Text: Estela Zatania
Friday, November 13th, 2015. Teatro Villamarta, Jerez.
Cante: Juan Villar, Macanita, May Fernández, Ezequiel Benítez. Guitar: Manuel Valencia, Periquín Niño Jero, Joaquín Linera. Dance: Chiqui de Jerez, Jesús Fernández. Palmas: Chícharo, Diego Montoya. Stage director: Enrique Linera.
Two perspectives, one single vision
Cádiz and Jerez, Jerez and Cádiz…two irreplaceable bastions in the history and evolution of flamenco. “Caijeré”. Fewer than 20 miles separate one city from the other, but as you leave Jerez in the direction of Cádiz, it's impossible to overlook the change of landscape…the gentle green hills of Jerez give way to the typical vegetation of coastal areas, the land flattens out and the smell of ocean is in the air. The flamenco product of either place has a personality of its own. If Aurelio, Pericón, Manolo Vargas, Beni, Chano and Mariana represent the Cádiz team with their festive forms infected with carnival, alegrías and also soleá and siguiriyas with an unmistakable flavor, Jerez is defined by its historic figures such as Chacón and Torre, and more recent ones suchs as Terremoto, Paquera, Manuel Moneo and el Torta among others, and a repertoire headed by bulerías and rounded out with siguiriyas and soleá.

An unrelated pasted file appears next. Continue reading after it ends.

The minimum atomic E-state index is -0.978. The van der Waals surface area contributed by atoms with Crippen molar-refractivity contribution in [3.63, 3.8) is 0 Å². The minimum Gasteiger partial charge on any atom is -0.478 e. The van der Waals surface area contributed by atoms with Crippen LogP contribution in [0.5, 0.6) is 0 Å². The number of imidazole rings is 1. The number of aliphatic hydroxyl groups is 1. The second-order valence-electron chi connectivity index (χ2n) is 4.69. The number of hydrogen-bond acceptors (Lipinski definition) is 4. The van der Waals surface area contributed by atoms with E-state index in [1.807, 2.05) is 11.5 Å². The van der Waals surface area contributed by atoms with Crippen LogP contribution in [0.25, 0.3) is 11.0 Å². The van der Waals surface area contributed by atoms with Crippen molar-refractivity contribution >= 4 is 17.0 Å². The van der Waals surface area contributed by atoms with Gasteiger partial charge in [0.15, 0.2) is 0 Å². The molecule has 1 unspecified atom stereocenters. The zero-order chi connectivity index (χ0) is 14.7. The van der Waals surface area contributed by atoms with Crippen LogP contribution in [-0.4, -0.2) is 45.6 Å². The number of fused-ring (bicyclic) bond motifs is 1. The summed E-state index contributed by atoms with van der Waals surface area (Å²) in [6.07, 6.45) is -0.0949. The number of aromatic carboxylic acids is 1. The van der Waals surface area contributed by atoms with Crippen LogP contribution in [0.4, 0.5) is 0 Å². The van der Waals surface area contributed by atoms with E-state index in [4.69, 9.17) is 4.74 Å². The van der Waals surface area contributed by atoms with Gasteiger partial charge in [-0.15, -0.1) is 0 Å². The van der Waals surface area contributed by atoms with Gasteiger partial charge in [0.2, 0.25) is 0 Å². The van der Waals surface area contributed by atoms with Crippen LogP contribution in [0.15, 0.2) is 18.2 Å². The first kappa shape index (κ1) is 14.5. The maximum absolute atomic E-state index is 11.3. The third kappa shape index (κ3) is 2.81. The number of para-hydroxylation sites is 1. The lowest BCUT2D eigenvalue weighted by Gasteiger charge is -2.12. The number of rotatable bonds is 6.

“Two separate worlds” some would say. But the show “Caijeré” seduces us in its search for the common ground that joins these two capitals of flamenco. Cádiz singer Juan Villar, who seems like an honorary Jerez native with his dark delivery and intensity, and his absolute devotion to the Jerez guitar-playing of Niño Jero Periquín, is the grand patriarch of the show. Representing Jerez singing is Macanita, younger than Villar but with sufficient credibility to defend the singing of her hometown with her irresistible flamenco voice. The generation of emerging artists is ably represented by May Fernández from Cádiz, and Ezequiel Benítez from Jerez, and even the guitarists and percussionists were geographically divided, with Joaquín Linera (Cádiz) and Manuel Valencia (Jerez) on guitar, and the Jerez palmas of Chícharo, and Cádiz ones of Diego Montoya.
One of the most interesting elements of the show was the dancing of the well-seasoned professionals Jesús Fernández from Cádiz and Chiqui de Jerez, whose collaboration highlighted the common ground and direct communication they share.
Managing to strike the perfect equilibrium between an overly rehearsed show, and the chaos that sometimes mars flamenco presentations, “Caijeré” is an honest piece of work, without great pretensions, that celebrates classic flamenco as understood in this corner of Andalucía and the world.